Barrick Lumwana Mine, FQM to scale up community programmes

By Kausa Mbasela
on Tuesday, January 24th, 2017 at 10:26 pm

Barrick Lumwana Mining Company and First Quantum Minerals (FQM) have pledged continued partnership with Government to improve life in local communities.

The two global mining companies operating in Zambia’s North-Western Province, have also promised to prioritise the health of employees and among local communities, with specific attention towards HIV/AIDS whose focus would centre on their catchment areas in Solwezi and Kalumbila districts.

Image of locals lining up

Lumwana Mining Company Senior Corporate Manager Nathan Chishimba said during the World AIDS Day commemoration held at Manyama Primary School in Kalumbila district on Thursday that anti-HIV/AIDS efforts should be strengthened.

Chishimba disclosed through Sustainability Manager Christopher Mukala who spoke on his behalf that Lumwana Mining Plc’s total commitment was recording significant results in its works with the  Lumwana Community AIDS Task-Force (LCATF) and health institutions.

The cooperation with stakeholders including Government was contributing to the increased level of awareness, access to medical care and treatment.

“There is need for us to step-up our efforts is in accordance with the recent UNAIDS report which reveals that in 2015 globally there were 36.7 million people living with HIV/AIDS and 2.1 million were newly infected, translating to 5,753 contracting the virus every day and 240 every hour,” Chishimba said.

He implored traditional leaders to ensure that there was zero sexual cleansing in the rural areas to achieve an HIV-free generation.

The senior corporate manager also encouraged communities to report all gender-based violence (GBV) cases and urged religious leaders to teach and openly talk about GBV and HIV/AIDS because they affect everyone.

Image of Mr Mukula nd Mr Harmon Walking

And FQM through Kalumbila Minerals Limited public relations coordinator Mirriam Harmon pledged the company’s continued support to developmental undertakings in the communities where the company operates.

“We want to continue partnering with Government on developmental issues, but not only in projects we have undertaken but new ones. We consider ourselves as partners who are developing communities while we do business.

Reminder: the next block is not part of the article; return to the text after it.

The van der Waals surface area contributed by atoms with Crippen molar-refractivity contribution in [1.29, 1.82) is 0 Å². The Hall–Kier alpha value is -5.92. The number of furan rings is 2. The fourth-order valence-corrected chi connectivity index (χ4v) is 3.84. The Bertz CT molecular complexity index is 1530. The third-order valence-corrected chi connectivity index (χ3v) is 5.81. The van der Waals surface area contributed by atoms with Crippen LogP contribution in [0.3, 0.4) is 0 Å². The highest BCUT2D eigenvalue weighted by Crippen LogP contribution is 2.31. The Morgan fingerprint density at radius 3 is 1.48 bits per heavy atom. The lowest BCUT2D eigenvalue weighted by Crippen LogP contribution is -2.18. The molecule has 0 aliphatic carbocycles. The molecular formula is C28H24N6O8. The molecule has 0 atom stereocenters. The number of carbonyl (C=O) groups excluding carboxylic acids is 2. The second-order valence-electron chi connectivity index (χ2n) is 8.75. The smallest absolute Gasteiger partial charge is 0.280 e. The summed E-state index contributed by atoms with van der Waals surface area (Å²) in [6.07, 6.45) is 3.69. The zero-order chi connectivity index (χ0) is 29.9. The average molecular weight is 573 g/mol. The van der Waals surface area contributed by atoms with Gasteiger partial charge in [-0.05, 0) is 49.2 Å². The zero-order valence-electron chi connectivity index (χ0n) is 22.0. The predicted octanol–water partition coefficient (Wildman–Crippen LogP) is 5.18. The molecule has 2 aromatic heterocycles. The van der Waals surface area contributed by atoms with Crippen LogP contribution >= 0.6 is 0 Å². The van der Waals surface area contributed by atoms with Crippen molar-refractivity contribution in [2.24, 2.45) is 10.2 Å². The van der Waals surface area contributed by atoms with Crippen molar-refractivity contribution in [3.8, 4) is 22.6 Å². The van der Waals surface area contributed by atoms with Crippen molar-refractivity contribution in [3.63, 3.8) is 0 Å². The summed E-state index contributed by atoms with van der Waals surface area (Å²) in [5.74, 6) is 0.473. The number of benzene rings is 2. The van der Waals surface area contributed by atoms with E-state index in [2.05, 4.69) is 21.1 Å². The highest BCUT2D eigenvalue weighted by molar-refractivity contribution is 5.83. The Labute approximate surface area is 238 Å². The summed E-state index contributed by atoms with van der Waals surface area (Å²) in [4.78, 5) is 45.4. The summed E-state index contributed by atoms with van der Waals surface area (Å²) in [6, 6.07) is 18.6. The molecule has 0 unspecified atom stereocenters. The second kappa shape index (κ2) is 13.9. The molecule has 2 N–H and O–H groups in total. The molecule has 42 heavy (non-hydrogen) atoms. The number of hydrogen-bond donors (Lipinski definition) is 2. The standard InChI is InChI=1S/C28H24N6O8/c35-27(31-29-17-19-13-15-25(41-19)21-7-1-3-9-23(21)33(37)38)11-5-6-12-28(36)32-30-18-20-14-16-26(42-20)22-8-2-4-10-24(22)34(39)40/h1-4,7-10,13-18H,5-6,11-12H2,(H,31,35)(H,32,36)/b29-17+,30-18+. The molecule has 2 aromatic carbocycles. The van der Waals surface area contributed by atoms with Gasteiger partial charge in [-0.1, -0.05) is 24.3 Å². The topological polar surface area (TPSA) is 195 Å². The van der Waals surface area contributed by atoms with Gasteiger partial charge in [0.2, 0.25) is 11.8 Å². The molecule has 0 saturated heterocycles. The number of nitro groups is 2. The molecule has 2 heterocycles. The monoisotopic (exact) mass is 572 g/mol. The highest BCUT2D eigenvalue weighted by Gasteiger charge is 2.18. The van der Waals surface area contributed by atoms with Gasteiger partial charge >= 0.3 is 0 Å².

“In the run up to this event we have been involved in several programmes which include distribution of health materials, and we have focused on the girl-child who we consider our ambassador for tomorrow. This is because she plays a key role in the prevention stage because of her vulnerability.”

Image of Mr mukula

Harmon revealed that the FQM programme had set a sensitisation and treatment target and reached 6,000 individuals during the current quarter. She challenged everyone at the ceremony to take it upon themselves to spread the word about the prevention of HIV/AIDS.

And Government says Zambia’s anti-HIV/AIDS efforts should be in sync with worldwide campaigns as the country is part of the global community.

North-Western Province Minister Richard Kapita said the country needed to increase efforts in fighting the scourge.

“Am aware that the prevalence rate in Zambia now stands at 13.2 percent, a marked reduction from what it was a few years ago according to the latest Zambia Health and Development Survey of 2014.

“This shows that efforts are being made and we are now seeing the fruits of those efforts. I would like to thank the Ministry of Health and National AIDS Council (NAC) for a job well done, however as a country, we must not relent because 13.3 percent is still high. We need to aim higher and double our efforts to reduce this figure,” he said.

The minister added, “As a country we need to double our HIV/AIDS prevention efforts in order to stay in line with the global commitments fast-track to end AIDS epidemic by 2030.”

Earlier, District AIDS Task Force (DATF) Chairman Mando Phiri called for responsible behaviour to help the country attain the UNAIDS goal of an AIDS-free world by the year 2030.

“Our ultimate goal is the attainment of zero new infections by 2030. This is no mean task but it is possible with stakeholder participation and good will from Government,” Phiri said.

Image of locals lining up